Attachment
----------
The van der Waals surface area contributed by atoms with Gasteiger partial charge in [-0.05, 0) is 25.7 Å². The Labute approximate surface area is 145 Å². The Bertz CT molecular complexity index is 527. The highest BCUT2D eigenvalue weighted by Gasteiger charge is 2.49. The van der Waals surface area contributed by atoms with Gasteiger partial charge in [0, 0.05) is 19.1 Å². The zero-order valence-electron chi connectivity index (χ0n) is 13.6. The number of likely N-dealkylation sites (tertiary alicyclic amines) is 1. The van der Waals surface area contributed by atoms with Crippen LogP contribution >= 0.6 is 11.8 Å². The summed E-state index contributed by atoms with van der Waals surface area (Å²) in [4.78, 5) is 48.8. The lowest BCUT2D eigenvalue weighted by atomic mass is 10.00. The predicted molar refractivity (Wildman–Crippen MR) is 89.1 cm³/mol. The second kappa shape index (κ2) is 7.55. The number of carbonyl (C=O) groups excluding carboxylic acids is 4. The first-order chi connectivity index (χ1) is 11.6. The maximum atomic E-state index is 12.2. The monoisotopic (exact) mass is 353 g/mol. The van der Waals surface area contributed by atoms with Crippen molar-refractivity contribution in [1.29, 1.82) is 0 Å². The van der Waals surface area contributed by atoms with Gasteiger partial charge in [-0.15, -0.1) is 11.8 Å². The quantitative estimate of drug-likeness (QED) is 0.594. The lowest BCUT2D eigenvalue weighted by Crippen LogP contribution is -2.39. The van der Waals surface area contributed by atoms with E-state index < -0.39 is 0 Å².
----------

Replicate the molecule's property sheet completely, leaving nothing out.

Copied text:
The van der Waals surface area contributed by atoms with Gasteiger partial charge in [-0.05, 0) is 25.7 Å². The Labute approximate surface area is 145 Å². The Bertz CT molecular complexity index is 527. The highest BCUT2D eigenvalue weighted by Gasteiger charge is 2.49. The van der Waals surface area contributed by atoms with Gasteiger partial charge in [0, 0.05) is 19.1 Å². The zero-order valence-electron chi connectivity index (χ0n) is 13.6. The number of likely N-dealkylation sites (tertiary alicyclic amines) is 1. The van der Waals surface area contributed by atoms with Crippen LogP contribution >= 0.6 is 11.8 Å². The summed E-state index contributed by atoms with van der Waals surface area (Å²) in [4.78, 5) is 48.8. The lowest BCUT2D eigenvalue weighted by atomic mass is 10.00. The predicted molar refractivity (Wildman–Crippen MR) is 89.1 cm³/mol. The second kappa shape index (κ2) is 7.55. The number of carbonyl (C=O) groups excluding carboxylic acids is 4. The first-order chi connectivity index (χ1) is 11.6. The maximum atomic E-state index is 12.2. The monoisotopic (exact) mass is 353 g/mol. The van der Waals surface area contributed by atoms with Crippen molar-refractivity contribution in [1.29, 1.82) is 0 Å². The van der Waals surface area contributed by atoms with Gasteiger partial charge in [-0.15, -0.1) is 11.8 Å². The quantitative estimate of drug-likeness (QED) is 0.594. The lowest BCUT2D eigenvalue weighted by Crippen LogP contribution is -2.39. The van der Waals surface area contributed by atoms with E-state index < -0.39 is 0 Å².